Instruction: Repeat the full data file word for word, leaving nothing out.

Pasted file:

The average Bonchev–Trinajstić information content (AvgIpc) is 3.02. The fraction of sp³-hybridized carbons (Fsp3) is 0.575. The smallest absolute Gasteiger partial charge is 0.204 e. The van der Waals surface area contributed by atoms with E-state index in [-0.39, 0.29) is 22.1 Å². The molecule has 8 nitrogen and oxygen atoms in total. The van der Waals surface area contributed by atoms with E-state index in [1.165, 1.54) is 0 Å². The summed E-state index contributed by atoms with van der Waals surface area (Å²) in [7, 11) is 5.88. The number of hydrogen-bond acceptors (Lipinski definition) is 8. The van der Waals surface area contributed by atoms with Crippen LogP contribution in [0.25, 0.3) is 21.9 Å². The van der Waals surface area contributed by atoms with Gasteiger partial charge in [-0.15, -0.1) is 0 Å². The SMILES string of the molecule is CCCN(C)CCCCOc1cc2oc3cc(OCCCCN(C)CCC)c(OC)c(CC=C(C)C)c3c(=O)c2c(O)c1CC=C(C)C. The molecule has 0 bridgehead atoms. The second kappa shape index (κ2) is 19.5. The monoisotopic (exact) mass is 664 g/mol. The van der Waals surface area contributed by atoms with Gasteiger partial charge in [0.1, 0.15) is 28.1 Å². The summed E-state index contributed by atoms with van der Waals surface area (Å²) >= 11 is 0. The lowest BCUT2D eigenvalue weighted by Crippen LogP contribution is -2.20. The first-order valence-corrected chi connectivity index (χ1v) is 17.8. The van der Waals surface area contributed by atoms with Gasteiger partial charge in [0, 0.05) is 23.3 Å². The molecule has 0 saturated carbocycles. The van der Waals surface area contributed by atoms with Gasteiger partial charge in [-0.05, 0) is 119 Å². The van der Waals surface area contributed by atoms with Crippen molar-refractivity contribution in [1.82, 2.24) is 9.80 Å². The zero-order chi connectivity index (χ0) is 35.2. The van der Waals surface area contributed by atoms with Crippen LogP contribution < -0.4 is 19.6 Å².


The average Bonchev–Trinajstić information content (AvgIpc) is 3.02. The fraction of sp³-hybridized carbons (Fsp3) is 0.575. The smallest absolute Gasteiger partial charge is 0.204 e. The van der Waals surface area contributed by atoms with E-state index in [-0.39, 0.29) is 22.1 Å². The molecule has 8 nitrogen and oxygen atoms in total. The van der Waals surface area contributed by atoms with E-state index in [1.165, 1.54) is 0 Å². The summed E-state index contributed by atoms with van der Waals surface area (Å²) in [7, 11) is 5.88. The number of hydrogen-bond acceptors (Lipinski definition) is 8. The van der Waals surface area contributed by atoms with Crippen LogP contribution in [0.25, 0.3) is 21.9 Å². The van der Waals surface area contributed by atoms with Gasteiger partial charge in [-0.15, -0.1) is 0 Å². The SMILES string of the molecule is CCCN(C)CCCCOc1cc2oc3cc(OCCCCN(C)CCC)c(OC)c(CC=C(C)C)c3c(=O)c2c(O)c1CC=C(C)C. The molecule has 0 bridgehead atoms. The second kappa shape index (κ2) is 19.5. The monoisotopic (exact) mass is 664 g/mol. The van der Waals surface area contributed by atoms with Gasteiger partial charge in [0.1, 0.15) is 28.1 Å². The summed E-state index contributed by atoms with van der Waals surface area (Å²) >= 11 is 0. The lowest BCUT2D eigenvalue weighted by Crippen LogP contribution is -2.20. The first-order valence-corrected chi connectivity index (χ1v) is 17.8. The van der Waals surface area contributed by atoms with Gasteiger partial charge in [0, 0.05) is 23.3 Å². The molecule has 0 saturated carbocycles. The van der Waals surface area contributed by atoms with Gasteiger partial charge in [-0.05, 0) is 119 Å². The van der Waals surface area contributed by atoms with Crippen molar-refractivity contribution in [1.82, 2.24) is 9.80 Å². The zero-order chi connectivity index (χ0) is 35.2. The van der Waals surface area contributed by atoms with Crippen LogP contribution < -0.4 is 19.6 Å².